The health and wellness industry is full of half-truths and myths that seem to stick around, regardless of what the science and the experts say.
One question that comes up often in fitness circles and medical offices, and with youth coaches is, does lifting weights stunt growth?
If you’re a parent of a child under age 18, you might be wondering if the strength training workouts children are doing at the gym or as part of a sports team are stunting your child’s growth.
While this concern about stunted growth seems legitimate, the good news is, your child does not have to quit lifting weights.
The myth that kids will stop growing if they lift weights too young is not supported by any scientific evidence or research.
What is supported by scientific evidence and research is that properly designed and supervised resistance training programs have
- increasing strength and bone strength index (BSI)
- decreasing fracture risk and rates of sports-related injury
- growing self-esteem and interest in fitness.
Most likely, the myth that lifting weights stunts growth came from concern over kids causing damage to their growth plates if they participate in a strength training program.
Dr. Rob Raponi, a naturopathic doctor and certified sports nutritionist, says the misconception that lifting weights stunts growth likely stems from the fact that injuries to growth plates in immature bones can stunt growth.
However, he points out that this is something that can result from poor form, weights that are too heavy, and a lack of supervision. But it’s not the result of lifting weights correctly.
What this myth doesn’t mention is that participation in almost any type of sport or recreational activity carries a risk of injury. In fact, about 15 to 30 percent of all childhood fractures involve the growth plates.
Your growth plates are the cartilaginous areas of growing tissue at the ends of long bones (like the thigh bone, for example). These plates turn into hardened bone when young people reach physical maturity but are softer during development and are therefore more susceptible to damage.
But just because the growth plates are susceptible to damage doesn’t mean an adolescent or teenager should avoid lifting weights.
The shared thought among medical professionals is that weightlifting in kids under 18 is safe when properly applied, says Chris Wolf, DO, sports medicine and regenerative orthopedic specialist at the Bluetail Medical Group.
If your child is interested in starting a weightlifting program, there are many things to keep in mind, including the following.
Take it slow
Conquering the heavier weights does not happen overnight. When you’re young, it’s important to take it slow and build up gradually.
This means starting with lighter weights and higher reps and focusing on the execution of the movement rather than on the number on the dumbbell.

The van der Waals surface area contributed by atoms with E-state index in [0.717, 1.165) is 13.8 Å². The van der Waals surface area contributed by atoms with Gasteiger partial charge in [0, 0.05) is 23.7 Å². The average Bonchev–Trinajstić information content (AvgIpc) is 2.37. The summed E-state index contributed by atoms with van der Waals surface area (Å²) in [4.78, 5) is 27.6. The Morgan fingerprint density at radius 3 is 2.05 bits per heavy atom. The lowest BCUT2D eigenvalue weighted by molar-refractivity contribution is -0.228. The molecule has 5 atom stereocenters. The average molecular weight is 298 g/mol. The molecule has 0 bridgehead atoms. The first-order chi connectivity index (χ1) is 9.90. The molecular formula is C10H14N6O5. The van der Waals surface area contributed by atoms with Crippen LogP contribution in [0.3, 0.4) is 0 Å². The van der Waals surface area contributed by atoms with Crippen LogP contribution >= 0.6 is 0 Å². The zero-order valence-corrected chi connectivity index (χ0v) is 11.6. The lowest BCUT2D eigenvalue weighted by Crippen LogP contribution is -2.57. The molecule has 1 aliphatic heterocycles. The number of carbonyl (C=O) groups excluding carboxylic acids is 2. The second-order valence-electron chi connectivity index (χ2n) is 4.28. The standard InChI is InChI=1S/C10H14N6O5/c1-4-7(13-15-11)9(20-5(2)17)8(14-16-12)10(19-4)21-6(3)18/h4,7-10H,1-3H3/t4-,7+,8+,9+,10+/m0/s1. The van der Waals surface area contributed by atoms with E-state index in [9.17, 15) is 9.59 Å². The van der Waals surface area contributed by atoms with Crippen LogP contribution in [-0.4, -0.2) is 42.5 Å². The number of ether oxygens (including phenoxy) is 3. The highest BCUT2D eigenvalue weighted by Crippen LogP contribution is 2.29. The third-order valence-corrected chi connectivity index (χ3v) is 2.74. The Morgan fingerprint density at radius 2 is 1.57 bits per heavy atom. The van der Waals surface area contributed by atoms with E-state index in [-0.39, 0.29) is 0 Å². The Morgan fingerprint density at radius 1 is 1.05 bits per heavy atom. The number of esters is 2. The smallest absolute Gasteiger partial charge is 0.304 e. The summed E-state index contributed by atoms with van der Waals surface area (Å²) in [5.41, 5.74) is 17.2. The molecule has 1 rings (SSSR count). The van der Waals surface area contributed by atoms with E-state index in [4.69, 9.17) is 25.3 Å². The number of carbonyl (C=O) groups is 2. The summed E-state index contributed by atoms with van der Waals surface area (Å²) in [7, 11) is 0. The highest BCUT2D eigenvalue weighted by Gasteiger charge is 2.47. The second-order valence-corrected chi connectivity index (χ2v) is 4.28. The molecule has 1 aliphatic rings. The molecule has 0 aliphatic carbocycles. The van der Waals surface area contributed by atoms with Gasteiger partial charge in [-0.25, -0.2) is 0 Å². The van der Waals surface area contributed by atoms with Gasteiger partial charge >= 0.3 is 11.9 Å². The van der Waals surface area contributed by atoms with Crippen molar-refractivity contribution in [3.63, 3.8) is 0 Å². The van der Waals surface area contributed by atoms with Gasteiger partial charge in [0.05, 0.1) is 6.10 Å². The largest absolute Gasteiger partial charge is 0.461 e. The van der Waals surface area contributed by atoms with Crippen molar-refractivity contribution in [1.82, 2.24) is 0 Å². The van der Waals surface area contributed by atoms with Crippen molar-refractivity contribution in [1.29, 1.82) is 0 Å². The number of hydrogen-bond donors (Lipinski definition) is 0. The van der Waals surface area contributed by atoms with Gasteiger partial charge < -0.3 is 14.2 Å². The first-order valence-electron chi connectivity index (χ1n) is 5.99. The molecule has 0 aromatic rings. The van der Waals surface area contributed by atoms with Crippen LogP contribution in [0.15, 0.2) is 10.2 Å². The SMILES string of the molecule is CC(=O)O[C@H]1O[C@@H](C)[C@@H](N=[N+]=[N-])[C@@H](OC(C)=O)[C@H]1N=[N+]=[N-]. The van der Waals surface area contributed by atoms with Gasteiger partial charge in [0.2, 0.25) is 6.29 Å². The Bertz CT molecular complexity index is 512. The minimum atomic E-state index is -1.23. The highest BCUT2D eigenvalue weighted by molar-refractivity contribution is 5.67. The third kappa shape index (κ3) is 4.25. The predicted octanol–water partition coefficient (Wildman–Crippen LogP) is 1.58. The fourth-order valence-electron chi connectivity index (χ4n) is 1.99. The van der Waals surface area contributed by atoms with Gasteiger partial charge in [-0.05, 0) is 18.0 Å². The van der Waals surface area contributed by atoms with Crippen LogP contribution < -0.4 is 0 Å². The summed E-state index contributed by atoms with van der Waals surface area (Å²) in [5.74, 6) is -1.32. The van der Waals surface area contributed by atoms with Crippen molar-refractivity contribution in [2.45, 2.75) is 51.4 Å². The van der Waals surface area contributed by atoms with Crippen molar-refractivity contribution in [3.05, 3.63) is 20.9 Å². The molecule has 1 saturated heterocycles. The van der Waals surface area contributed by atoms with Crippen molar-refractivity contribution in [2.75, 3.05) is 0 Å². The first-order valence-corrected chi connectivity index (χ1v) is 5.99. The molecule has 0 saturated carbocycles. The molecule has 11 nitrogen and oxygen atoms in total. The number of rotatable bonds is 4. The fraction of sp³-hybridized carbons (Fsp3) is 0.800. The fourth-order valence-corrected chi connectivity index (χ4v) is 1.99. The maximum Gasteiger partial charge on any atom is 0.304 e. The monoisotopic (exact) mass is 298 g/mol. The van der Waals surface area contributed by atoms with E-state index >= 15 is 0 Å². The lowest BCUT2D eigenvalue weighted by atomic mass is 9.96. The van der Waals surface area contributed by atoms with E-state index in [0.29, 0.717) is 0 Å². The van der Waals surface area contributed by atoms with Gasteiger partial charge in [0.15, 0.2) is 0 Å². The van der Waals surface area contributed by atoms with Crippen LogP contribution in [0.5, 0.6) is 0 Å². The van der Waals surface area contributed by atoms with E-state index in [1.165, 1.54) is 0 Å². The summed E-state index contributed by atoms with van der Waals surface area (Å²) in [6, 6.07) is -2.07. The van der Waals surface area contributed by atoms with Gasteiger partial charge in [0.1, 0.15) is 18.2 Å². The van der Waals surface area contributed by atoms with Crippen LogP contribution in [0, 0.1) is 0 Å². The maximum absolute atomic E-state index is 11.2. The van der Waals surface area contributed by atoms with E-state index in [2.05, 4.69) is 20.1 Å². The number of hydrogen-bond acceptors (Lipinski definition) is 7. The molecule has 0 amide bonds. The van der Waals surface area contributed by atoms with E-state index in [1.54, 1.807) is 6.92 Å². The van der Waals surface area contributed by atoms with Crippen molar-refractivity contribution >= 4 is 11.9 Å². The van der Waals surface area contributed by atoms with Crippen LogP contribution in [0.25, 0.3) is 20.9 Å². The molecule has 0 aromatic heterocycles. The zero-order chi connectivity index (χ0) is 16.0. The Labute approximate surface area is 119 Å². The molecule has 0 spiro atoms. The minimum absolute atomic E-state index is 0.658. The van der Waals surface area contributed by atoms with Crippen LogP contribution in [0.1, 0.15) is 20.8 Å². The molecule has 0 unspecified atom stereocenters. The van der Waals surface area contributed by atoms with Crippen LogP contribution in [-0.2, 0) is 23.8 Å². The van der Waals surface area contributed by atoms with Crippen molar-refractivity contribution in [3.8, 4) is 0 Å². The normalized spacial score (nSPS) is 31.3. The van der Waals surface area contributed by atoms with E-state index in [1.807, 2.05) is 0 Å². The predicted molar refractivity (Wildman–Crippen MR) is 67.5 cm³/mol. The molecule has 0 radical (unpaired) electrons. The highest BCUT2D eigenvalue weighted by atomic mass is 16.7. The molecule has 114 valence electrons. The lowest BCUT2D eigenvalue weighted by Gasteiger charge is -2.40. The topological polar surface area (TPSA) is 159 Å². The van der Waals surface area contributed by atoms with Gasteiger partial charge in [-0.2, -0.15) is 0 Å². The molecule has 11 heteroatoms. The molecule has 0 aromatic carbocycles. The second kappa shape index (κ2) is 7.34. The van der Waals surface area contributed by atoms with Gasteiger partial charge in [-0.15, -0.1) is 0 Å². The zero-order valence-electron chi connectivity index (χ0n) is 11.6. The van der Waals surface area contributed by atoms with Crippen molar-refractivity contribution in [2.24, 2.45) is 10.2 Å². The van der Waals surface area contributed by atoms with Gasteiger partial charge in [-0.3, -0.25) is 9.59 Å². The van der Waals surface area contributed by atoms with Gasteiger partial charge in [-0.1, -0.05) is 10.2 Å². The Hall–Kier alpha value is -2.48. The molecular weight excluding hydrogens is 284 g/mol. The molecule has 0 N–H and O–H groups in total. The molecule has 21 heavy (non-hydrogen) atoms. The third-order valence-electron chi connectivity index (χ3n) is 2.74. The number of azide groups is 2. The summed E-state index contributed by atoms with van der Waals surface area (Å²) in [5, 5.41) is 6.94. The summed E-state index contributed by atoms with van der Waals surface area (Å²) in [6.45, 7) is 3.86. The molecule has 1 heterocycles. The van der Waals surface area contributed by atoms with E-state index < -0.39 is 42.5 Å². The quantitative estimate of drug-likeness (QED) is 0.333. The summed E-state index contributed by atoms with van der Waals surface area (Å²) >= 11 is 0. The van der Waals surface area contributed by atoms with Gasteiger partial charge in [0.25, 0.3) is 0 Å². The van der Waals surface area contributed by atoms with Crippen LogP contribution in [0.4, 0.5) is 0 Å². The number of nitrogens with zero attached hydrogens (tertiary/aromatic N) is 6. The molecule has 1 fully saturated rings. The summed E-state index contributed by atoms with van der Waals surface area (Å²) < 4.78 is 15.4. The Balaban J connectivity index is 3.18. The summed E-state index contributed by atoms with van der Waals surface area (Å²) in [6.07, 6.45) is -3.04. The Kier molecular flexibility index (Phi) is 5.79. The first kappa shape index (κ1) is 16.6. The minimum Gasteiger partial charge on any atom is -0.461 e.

It’s not about how big you are
Children should not be lifting weights with the goal of drastically increasing muscle size, says Dr. Alex Tauberg, DC, CSCS, CCSP. In fact, he says the majority of the benefit that a child will get from weightlifting will be neuromuscular.
“When a child is able to lift heavier weight due to strength training it is usually due to increased muscular performance rather than an increase in the size of muscle,” he explains. Training programs need to be designed with this in mind.
Age is just a number
Determining when a child or teen is ready to start a weightlifting program should be performed on an individualized basis, not just by age.
“Safety with weightlifting is all about maturity and proper supervision,” says Dr. Adam Rivadeneyra, a Sports Medicine Physician with Hoag Orthopedic Institute. It’s also about being able to follow rules and instruction in order to learn good movement patterns and proper form.
Start with the basics and make it fun
Raponi believes that as long as weightlifting is done safely, with supervision, and is enjoyable for the individual, there is no wrong age to start resistance training.
That being said, he does recommend starting with body weight exercises. “Modified pushups, body weight squats, sit-ups, and planks are all excellent forms of resistance training that are safe and do not require weights,” he says.
Proper supervision is key
If your adolescent or teen is interested in participating in a strength training program, make sure they are supervised by a certified personal trainer, coach, or educator who has training in how to design a weightlifting program for kids.
If you have any concerns about your child’s participation in a weightlifting program, talk with their pediatrician or doctor before they start lifting weights.